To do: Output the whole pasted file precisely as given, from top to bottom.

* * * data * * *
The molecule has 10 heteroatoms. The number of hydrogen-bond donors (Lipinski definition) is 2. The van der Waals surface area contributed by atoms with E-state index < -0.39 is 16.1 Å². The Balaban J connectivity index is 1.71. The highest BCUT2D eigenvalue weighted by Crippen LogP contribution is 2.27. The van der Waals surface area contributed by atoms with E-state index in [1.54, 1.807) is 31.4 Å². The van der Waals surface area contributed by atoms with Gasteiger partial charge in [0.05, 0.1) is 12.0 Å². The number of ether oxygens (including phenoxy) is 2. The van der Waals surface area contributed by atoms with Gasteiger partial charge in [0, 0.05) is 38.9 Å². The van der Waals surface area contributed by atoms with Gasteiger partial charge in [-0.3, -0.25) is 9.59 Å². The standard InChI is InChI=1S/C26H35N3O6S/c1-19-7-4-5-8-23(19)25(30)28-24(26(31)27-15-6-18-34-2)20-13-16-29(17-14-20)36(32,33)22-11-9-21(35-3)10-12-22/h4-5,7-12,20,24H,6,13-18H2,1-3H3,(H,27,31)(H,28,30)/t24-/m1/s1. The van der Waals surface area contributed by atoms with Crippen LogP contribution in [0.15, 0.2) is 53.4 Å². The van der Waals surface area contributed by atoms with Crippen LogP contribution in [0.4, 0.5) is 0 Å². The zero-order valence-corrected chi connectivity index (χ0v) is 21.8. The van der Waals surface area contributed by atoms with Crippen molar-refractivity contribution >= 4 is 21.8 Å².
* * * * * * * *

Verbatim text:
The molecule has 10 heteroatoms. The number of hydrogen-bond donors (Lipinski definition) is 2. The van der Waals surface area contributed by atoms with E-state index < -0.39 is 16.1 Å². The Balaban J connectivity index is 1.71. The highest BCUT2D eigenvalue weighted by Crippen LogP contribution is 2.27. The van der Waals surface area contributed by atoms with E-state index in [1.54, 1.807) is 31.4 Å². The van der Waals surface area contributed by atoms with Gasteiger partial charge in [0.05, 0.1) is 12.0 Å². The number of ether oxygens (including phenoxy) is 2. The van der Waals surface area contributed by atoms with Gasteiger partial charge in [0, 0.05) is 38.9 Å². The van der Waals surface area contributed by atoms with Gasteiger partial charge in [-0.3, -0.25) is 9.59 Å². The standard InChI is InChI=1S/C26H35N3O6S/c1-19-7-4-5-8-23(19)25(30)28-24(26(31)27-15-6-18-34-2)20-13-16-29(17-14-20)36(32,33)22-11-9-21(35-3)10-12-22/h4-5,7-12,20,24H,6,13-18H2,1-3H3,(H,27,31)(H,28,30)/t24-/m1/s1. The van der Waals surface area contributed by atoms with Crippen LogP contribution in [0.15, 0.2) is 53.4 Å². The van der Waals surface area contributed by atoms with Crippen LogP contribution in [0.4, 0.5) is 0 Å². The zero-order valence-corrected chi connectivity index (χ0v) is 21.8. The van der Waals surface area contributed by atoms with Crippen molar-refractivity contribution >= 4 is 21.8 Å².